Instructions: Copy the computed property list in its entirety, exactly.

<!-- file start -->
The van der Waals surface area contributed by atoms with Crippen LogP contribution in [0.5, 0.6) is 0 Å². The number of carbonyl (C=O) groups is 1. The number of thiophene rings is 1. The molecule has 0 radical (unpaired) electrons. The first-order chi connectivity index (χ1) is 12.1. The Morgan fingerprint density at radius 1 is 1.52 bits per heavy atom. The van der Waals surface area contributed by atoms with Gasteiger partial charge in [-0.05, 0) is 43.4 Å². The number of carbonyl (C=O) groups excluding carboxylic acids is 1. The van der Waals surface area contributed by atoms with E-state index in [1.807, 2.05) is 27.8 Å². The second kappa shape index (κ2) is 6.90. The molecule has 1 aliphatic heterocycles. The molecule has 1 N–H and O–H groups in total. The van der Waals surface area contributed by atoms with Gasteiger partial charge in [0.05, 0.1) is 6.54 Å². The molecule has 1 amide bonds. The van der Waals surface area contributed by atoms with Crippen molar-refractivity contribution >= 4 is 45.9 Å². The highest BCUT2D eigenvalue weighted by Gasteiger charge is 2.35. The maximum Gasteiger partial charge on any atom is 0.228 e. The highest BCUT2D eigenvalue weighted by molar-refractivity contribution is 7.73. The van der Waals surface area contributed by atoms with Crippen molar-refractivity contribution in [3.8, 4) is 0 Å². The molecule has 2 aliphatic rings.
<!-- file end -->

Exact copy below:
The van der Waals surface area contributed by atoms with Crippen LogP contribution in [0.5, 0.6) is 0 Å². The number of carbonyl (C=O) groups is 1. The number of thiophene rings is 1. The molecule has 0 radical (unpaired) electrons. The first-order chi connectivity index (χ1) is 12.1. The Morgan fingerprint density at radius 1 is 1.52 bits per heavy atom. The van der Waals surface area contributed by atoms with Gasteiger partial charge in [-0.05, 0) is 43.4 Å². The number of carbonyl (C=O) groups excluding carboxylic acids is 1. The van der Waals surface area contributed by atoms with E-state index in [1.807, 2.05) is 27.8 Å². The second kappa shape index (κ2) is 6.90. The molecule has 1 aliphatic heterocycles. The molecule has 1 N–H and O–H groups in total. The van der Waals surface area contributed by atoms with Gasteiger partial charge in [0.05, 0.1) is 6.54 Å². The molecule has 1 amide bonds. The van der Waals surface area contributed by atoms with Crippen molar-refractivity contribution >= 4 is 45.9 Å². The highest BCUT2D eigenvalue weighted by Gasteiger charge is 2.35. The maximum Gasteiger partial charge on any atom is 0.228 e. The highest BCUT2D eigenvalue weighted by molar-refractivity contribution is 7.73. The van der Waals surface area contributed by atoms with Crippen molar-refractivity contribution in [3.8, 4) is 0 Å². The molecule has 2 aliphatic rings.